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How do you begin a move overseas?

Updated on June 19, 2013
Courtesy of BrandonSigma www.freedigitalphotos.net
Courtesy of BrandonSigma www.freedigitalphotos.net

So, you’ve decided to move to a different country and you know where you want to go. What happens next? Trust me – there is a ton of stuff to do before you can actually get on that plane and start your new life.

First, you need to be sure you can get in to the country of your choice. That usually involves filling in application forms for a visa but for some countries there are steps to perform before that - for instance, Australia will ask you to request an invitation to be able to fill in the form and will only accept visa applications from people who have been invited. It can take many months even years to actually go through the whole process until you actually have your visa in your hand so as soon as you have decided it pays to start the application process.

There are many different visas depending on how you will support yourself when you are there.

If you already work for a company in your home country and they have offices overseas, this could be the easiest way to get a visa as they will sponsor you for the application. Alternatively, of course you could apply for a job in your new country before you go, maybe looking through job adverts with multinational companies that will interview in your home country. There are also recruitment specialists that can assist with this. Be aware though, that the skills and qualifications you have may not necessarily transfer over to the new country without tweaking. They may insist on an exam to get the necessary licence to get a job in the same line of work. If you know this in advance, that may be possible before you even get out there. There are many countries, usually the ones that are popular with families looking for a new life, e.g. Australia, Canada, New Zealand etc. that have a list of skills that they are particularly looking for. If you have the skills that are in demand, then that will speed up your acceptance for a visa. They work on a points system so that the more suitable skills you have, the more points you have. Alternatively, if you have a business idea and investment funds, then a business investment visa may be the one for you.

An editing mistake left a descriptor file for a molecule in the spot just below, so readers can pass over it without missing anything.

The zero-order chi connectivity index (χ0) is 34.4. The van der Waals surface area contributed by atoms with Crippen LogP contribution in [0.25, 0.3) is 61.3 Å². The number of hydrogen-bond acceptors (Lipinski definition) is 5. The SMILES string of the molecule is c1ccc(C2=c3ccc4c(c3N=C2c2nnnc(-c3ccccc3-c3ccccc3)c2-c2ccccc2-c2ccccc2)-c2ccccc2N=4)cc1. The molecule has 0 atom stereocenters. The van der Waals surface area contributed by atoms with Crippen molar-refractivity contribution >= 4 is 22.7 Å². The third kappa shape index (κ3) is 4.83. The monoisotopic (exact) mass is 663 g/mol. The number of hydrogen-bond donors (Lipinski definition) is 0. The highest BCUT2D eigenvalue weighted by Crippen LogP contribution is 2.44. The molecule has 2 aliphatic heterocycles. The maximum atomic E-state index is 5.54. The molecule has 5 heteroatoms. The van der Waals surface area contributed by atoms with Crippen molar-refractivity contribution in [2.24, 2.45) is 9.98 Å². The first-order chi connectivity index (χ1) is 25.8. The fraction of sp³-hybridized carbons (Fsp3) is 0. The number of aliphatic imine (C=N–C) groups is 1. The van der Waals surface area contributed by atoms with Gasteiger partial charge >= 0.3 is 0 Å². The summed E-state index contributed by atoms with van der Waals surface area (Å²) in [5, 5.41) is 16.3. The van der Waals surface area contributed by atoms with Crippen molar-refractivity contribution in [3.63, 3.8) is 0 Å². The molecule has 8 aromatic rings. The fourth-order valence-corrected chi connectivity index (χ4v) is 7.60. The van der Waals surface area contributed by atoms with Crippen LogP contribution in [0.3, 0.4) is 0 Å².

If you aren’t sure about a country and would prefer to try it out, you can apply for a temporary work visa or maybe a study visa just to experience life there and decide if it is for you.

Also, if you are retired, then there are some countries, like Australia, that have a visa for this. You have to ensure you have sufficient funds not to be a drain on Australian resources and that you are healthy.

If you have a close family member that is already a citizen of the country you wish to emigrate to, then they can sponsor your application. This is probably the least painless route although I guess you will be forever in their debt!

Courtesy of healingdream www.freedigitalphotos.net
Courtesy of healingdream www.freedigitalphotos.net

Each country will have different names for these visas and not all will be applicable everywhere so research the country of your choice to find which visa will suit you best. There are immigration experts for all the main countries but be careful as there are also some shysters out there that will rip you off.